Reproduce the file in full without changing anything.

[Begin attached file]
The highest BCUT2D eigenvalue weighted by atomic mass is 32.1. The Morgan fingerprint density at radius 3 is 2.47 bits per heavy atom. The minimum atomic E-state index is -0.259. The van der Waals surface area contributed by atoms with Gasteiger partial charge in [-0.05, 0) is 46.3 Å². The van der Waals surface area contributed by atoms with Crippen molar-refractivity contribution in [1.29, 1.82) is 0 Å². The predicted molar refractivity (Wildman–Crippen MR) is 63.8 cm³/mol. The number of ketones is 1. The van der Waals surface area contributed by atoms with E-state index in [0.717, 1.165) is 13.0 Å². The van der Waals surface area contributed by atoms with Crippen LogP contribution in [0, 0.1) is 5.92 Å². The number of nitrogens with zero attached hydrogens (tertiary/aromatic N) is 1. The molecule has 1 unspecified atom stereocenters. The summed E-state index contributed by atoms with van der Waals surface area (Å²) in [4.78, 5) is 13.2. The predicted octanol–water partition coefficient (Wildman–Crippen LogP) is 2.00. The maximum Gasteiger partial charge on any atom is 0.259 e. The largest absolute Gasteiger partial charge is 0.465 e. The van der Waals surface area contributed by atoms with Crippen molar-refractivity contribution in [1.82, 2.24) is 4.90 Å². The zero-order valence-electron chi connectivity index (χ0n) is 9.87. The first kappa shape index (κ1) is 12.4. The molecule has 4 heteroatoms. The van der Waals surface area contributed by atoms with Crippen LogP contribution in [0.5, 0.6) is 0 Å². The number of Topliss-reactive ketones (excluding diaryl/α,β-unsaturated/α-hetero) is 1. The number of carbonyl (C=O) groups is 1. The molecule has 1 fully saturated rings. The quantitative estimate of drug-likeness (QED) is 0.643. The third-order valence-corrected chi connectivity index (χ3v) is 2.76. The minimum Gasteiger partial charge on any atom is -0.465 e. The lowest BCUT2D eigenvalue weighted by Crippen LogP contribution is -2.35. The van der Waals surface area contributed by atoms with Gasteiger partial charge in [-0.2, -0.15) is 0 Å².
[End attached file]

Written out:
The highest BCUT2D eigenvalue weighted by atomic mass is 32.1. The Morgan fingerprint density at radius 3 is 2.47 bits per heavy atom. The minimum atomic E-state index is -0.259. The van der Waals surface area contributed by atoms with Gasteiger partial charge in [-0.05, 0) is 46.3 Å². The van der Waals surface area contributed by atoms with Crippen molar-refractivity contribution in [1.29, 1.82) is 0 Å². The predicted molar refractivity (Wildman–Crippen MR) is 63.8 cm³/mol. The number of ketones is 1. The van der Waals surface area contributed by atoms with E-state index in [0.717, 1.165) is 13.0 Å². The van der Waals surface area contributed by atoms with Crippen LogP contribution in [0, 0.1) is 5.92 Å². The number of nitrogens with zero attached hydrogens (tertiary/aromatic N) is 1. The molecule has 1 unspecified atom stereocenters. The summed E-state index contributed by atoms with van der Waals surface area (Å²) in [4.78, 5) is 13.2. The predicted octanol–water partition coefficient (Wildman–Crippen LogP) is 2.00. The maximum Gasteiger partial charge on any atom is 0.259 e. The largest absolute Gasteiger partial charge is 0.465 e. The van der Waals surface area contributed by atoms with Crippen molar-refractivity contribution in [1.82, 2.24) is 4.90 Å². The zero-order valence-electron chi connectivity index (χ0n) is 9.87. The first kappa shape index (κ1) is 12.4. The molecule has 4 heteroatoms. The van der Waals surface area contributed by atoms with Crippen LogP contribution in [0.5, 0.6) is 0 Å². The number of Topliss-reactive ketones (excluding diaryl/α,β-unsaturated/α-hetero) is 1. The number of carbonyl (C=O) groups is 1. The molecule has 1 fully saturated rings. The quantitative estimate of drug-likeness (QED) is 0.643. The third-order valence-corrected chi connectivity index (χ3v) is 2.76. The minimum Gasteiger partial charge on any atom is -0.465 e. The lowest BCUT2D eigenvalue weighted by Crippen LogP contribution is -2.35. The van der Waals surface area contributed by atoms with Gasteiger partial charge in [-0.2, -0.15) is 0 Å².